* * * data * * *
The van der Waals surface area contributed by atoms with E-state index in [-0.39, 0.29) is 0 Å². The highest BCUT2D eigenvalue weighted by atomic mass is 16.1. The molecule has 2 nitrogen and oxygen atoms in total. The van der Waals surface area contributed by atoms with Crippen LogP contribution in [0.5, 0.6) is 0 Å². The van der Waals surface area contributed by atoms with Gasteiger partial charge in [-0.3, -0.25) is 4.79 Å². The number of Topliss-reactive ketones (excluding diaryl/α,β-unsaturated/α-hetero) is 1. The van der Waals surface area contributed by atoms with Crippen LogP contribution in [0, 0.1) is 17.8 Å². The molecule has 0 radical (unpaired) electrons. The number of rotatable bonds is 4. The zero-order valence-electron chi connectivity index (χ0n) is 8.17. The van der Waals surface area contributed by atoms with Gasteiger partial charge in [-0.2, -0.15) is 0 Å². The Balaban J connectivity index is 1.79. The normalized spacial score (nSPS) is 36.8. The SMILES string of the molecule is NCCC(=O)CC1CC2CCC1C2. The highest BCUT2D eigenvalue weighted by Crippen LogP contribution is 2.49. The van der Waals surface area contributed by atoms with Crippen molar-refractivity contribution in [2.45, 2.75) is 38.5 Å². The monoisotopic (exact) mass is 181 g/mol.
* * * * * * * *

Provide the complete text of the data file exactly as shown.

The van der Waals surface area contributed by atoms with E-state index in [-0.39, 0.29) is 0 Å². The highest BCUT2D eigenvalue weighted by atomic mass is 16.1. The molecule has 2 nitrogen and oxygen atoms in total. The van der Waals surface area contributed by atoms with Crippen LogP contribution in [0.5, 0.6) is 0 Å². The van der Waals surface area contributed by atoms with Gasteiger partial charge in [-0.3, -0.25) is 4.79 Å². The number of Topliss-reactive ketones (excluding diaryl/α,β-unsaturated/α-hetero) is 1. The van der Waals surface area contributed by atoms with Crippen LogP contribution in [0, 0.1) is 17.8 Å². The molecule has 0 radical (unpaired) electrons. The number of rotatable bonds is 4. The zero-order valence-electron chi connectivity index (χ0n) is 8.17. The van der Waals surface area contributed by atoms with Gasteiger partial charge in [-0.2, -0.15) is 0 Å². The Balaban J connectivity index is 1.79. The normalized spacial score (nSPS) is 36.8. The SMILES string of the molecule is NCCC(=O)CC1CC2CCC1C2. The highest BCUT2D eigenvalue weighted by Crippen LogP contribution is 2.49. The van der Waals surface area contributed by atoms with Crippen molar-refractivity contribution in [2.45, 2.75) is 38.5 Å². The monoisotopic (exact) mass is 181 g/mol.